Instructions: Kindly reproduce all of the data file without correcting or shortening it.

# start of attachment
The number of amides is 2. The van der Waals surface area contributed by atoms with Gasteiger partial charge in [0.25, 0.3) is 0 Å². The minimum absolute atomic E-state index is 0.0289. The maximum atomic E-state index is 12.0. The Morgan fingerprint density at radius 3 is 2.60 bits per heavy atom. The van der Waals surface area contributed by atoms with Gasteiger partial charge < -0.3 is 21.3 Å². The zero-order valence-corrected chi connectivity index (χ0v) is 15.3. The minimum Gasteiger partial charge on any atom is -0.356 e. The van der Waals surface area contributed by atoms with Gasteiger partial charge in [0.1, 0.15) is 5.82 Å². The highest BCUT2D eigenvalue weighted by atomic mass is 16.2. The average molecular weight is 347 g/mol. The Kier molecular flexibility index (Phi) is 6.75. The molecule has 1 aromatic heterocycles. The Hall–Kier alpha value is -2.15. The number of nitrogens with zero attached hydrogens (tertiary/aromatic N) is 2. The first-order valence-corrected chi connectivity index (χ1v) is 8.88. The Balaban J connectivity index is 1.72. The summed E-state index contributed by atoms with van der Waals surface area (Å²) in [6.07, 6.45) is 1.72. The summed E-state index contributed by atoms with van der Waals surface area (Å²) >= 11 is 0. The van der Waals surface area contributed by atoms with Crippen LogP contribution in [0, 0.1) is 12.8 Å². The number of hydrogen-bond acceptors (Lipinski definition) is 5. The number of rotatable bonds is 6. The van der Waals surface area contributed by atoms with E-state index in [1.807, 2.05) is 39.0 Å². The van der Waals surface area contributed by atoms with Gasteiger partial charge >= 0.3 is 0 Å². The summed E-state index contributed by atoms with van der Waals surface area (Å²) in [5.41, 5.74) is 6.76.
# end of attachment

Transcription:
The number of amides is 2. The van der Waals surface area contributed by atoms with Gasteiger partial charge in [0.25, 0.3) is 0 Å². The minimum absolute atomic E-state index is 0.0289. The maximum atomic E-state index is 12.0. The Morgan fingerprint density at radius 3 is 2.60 bits per heavy atom. The van der Waals surface area contributed by atoms with Gasteiger partial charge < -0.3 is 21.3 Å². The zero-order valence-corrected chi connectivity index (χ0v) is 15.3. The minimum Gasteiger partial charge on any atom is -0.356 e. The van der Waals surface area contributed by atoms with Gasteiger partial charge in [0.1, 0.15) is 5.82 Å². The highest BCUT2D eigenvalue weighted by atomic mass is 16.2. The average molecular weight is 347 g/mol. The Kier molecular flexibility index (Phi) is 6.75. The molecule has 1 aromatic heterocycles. The Hall–Kier alpha value is -2.15. The number of nitrogens with zero attached hydrogens (tertiary/aromatic N) is 2. The first-order valence-corrected chi connectivity index (χ1v) is 8.88. The Balaban J connectivity index is 1.72. The summed E-state index contributed by atoms with van der Waals surface area (Å²) in [6.07, 6.45) is 1.72. The summed E-state index contributed by atoms with van der Waals surface area (Å²) >= 11 is 0. The van der Waals surface area contributed by atoms with Crippen LogP contribution in [0, 0.1) is 12.8 Å². The number of hydrogen-bond acceptors (Lipinski definition) is 5. The number of rotatable bonds is 6. The van der Waals surface area contributed by atoms with E-state index in [1.807, 2.05) is 39.0 Å². The van der Waals surface area contributed by atoms with Gasteiger partial charge >= 0.3 is 0 Å². The summed E-state index contributed by atoms with van der Waals surface area (Å²) in [5.41, 5.74) is 6.76.